Three years ago, while driving across the Coronado Bridge, Barbara McNally saw a man stop his car, walk to the bridge’s railing, and jump to his death. McNally, who later learned that the man was a military veteran, says that what she witnessed that day changed her life...




New Book Excerpt: Heroines in the Shadows: The Wives of Wounded Warriors

I can say with absolute certainty that writing my book, Wounded Warrior, Wounded Wife, was an honor. I connected with dozens of military spouses who had experienced pain, loss, and incredible upheaval, and was constantly amazed by their willingness to share their stories. They shared generously, frankly, and with the ardent hope of helping other wives to wounded veterans. It was a tremendous privilege to speak with them, and create a book designed to spread the word about their courage, perseverance, and unsung heroism.

I’d like to share the incredible story of one of these women with you now. Fiona attended SPA Day in 2014 and hearing about her experiences brought tears to my eyes. I’m so honored that she generously shared her personal history with me, and thrilled to be able to pass it along to you now. (You'll find a more detailed version of her story in my book.)


It was a routine, errand-filled day for Fiona when Patrick called from Afghanistan to tell her that he was heading out on an extensive mission and that she wouldn’t hear from him for a few weeks. When the phone rang at seven-thirty the next morning, she was caring for their four-month-old son, Stevie.

“I saw the call was foreign, but that it wasn’t from Patrick, and I began to worry.”

Her instincts were right. It was marine headquarters, calling to say that Patrick had been injured and would be coming home. That was all the information they gave her.

“I was feeding little Stevie in my arms when I dropped to the ground,” she recalled. “I was staying with my parents at the time, thank God, and my mother came running over to comfort me and help me understand what was going on. That date, July 4, 2012, is engraved on my heart.”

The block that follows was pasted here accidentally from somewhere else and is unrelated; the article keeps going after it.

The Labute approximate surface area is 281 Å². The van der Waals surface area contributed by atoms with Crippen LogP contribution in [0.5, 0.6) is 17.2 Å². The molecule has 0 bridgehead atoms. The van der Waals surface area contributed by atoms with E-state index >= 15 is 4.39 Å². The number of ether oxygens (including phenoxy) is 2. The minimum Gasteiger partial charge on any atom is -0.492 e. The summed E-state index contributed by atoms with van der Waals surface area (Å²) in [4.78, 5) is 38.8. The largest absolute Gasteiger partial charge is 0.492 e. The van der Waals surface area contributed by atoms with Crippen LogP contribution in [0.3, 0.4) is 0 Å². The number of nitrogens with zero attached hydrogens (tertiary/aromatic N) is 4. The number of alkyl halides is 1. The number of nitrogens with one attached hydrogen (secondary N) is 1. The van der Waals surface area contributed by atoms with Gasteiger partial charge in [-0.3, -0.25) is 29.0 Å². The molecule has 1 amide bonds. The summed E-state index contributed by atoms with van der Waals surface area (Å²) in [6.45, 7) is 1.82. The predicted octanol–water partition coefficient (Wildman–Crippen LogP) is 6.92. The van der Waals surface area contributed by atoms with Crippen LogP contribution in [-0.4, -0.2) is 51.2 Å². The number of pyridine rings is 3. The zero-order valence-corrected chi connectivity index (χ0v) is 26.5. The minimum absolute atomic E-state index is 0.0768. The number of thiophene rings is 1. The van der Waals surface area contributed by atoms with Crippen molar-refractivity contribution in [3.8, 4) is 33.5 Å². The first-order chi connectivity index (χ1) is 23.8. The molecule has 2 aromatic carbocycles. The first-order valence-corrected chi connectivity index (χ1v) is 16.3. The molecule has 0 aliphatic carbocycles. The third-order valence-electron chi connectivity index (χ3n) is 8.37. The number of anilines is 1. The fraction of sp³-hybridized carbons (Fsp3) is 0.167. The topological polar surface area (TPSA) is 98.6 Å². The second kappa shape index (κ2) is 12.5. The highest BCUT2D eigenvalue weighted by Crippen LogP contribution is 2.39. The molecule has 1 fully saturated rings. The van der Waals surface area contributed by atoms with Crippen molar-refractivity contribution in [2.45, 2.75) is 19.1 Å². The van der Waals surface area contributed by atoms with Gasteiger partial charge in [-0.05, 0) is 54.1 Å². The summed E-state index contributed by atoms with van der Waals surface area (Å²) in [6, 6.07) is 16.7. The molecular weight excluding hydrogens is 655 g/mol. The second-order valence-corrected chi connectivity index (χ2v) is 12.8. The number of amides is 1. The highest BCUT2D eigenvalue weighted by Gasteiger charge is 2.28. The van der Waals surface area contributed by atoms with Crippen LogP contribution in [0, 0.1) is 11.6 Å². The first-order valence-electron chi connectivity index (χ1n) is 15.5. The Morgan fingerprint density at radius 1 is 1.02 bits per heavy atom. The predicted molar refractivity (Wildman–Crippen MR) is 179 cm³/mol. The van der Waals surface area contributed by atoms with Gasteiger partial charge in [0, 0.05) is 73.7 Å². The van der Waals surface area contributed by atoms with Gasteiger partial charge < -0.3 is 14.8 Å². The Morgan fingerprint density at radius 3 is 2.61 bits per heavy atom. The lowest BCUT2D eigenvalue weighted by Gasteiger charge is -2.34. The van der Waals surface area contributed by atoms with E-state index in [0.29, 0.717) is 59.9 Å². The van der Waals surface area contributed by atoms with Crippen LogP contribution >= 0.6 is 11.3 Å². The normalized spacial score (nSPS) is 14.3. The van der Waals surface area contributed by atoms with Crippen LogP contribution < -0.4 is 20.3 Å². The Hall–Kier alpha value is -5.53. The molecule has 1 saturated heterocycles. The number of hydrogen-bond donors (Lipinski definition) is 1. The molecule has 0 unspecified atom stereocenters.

Later that morning, Fiona received a call from Patrick confirming that he’d been injured and was on his way home. As she waited for his return, Fiona found herself thinking back to when she was a freshman and Patrick a junior and they met at a high-school science fair. She was a studious, petite, blond science lover, and he a talkative Filipino baseball player. He watched, enthralled, as Fiona displayed her science project on biomechatronics. Theirs was an attraction of opposites, and they married right after high school in 2009. Then her buff jock joined the marines to serve his country, and she headed off to college to study biology and work as a yoga instructor.

During his time with the marines, Patrick was deployed twice. Fiona found Patrick’s second deployment to be the toughest, even before she received the call about his injuries. Patrick went to Afghanistan in April 2012 for active duty, while Fiona faced the challenges of studying, working, and caring for their son. 

Once Patrick returned to the States, Fiona found herself facing a whole new struggle, fighting and suffering alongside him as he endured numerous painful surgeries to get him to the point where his body could accommodate prosthetic legs. He underwent an amputation of his left leg and salvage interventions to save his lower right leg, battling infections throughout the ordeal.

A year later, after many unsuccessful attempts to save his right leg, Patrick, Fiona, and a team of doctors came to the painful decision to amputate the leg just below the knee. The rehab process Patrick had been through for his left leg would have to start all over again.

“A double amputee! I didn’t know if I could go through more surgeries and amputation while caring for little Stevie,” Fiona recalled. “Some people call this the boomerang effect: just when you think everything is going smoothly, it comes back around and hits you hard. I felt like we were starting all over again. I was finally adjusting to caring for both my husband and our son while studying, and this setback was overwhelming.”

In the face of this staggering array of challenges, they both pushed on. Six months after his second his amputation, Patrick began the journey of learning to walk with two prosthetic legs. Fiona dropped in as often as she could to see his progress and meet with the prosthetist who had made and fitted his artificial legs.

While the physical therapist taught Patrick to walk on his new limbs, Fiona and the prosthetist worked on merging her man with man-made machinery. Fiona was already scientifically inclined, and the biology, neuroscience, mechanics, electronics, and robotics involved in creating effective artificial limbs intrigued her. She wanted to learn more. Seeing Patrick light up as he learned to walk with his new legs inspired her. She decided to learn how to make devices that interact with human muscle and nervous systems, high-tech limbs that would give wounded warriors physical freedom again. She set out to get her master’s degree in prosthetics. Never one to sit on the sidelines, she felt empowered to make a difference in not only her husband’s life, but in the lives of other wounded warriors.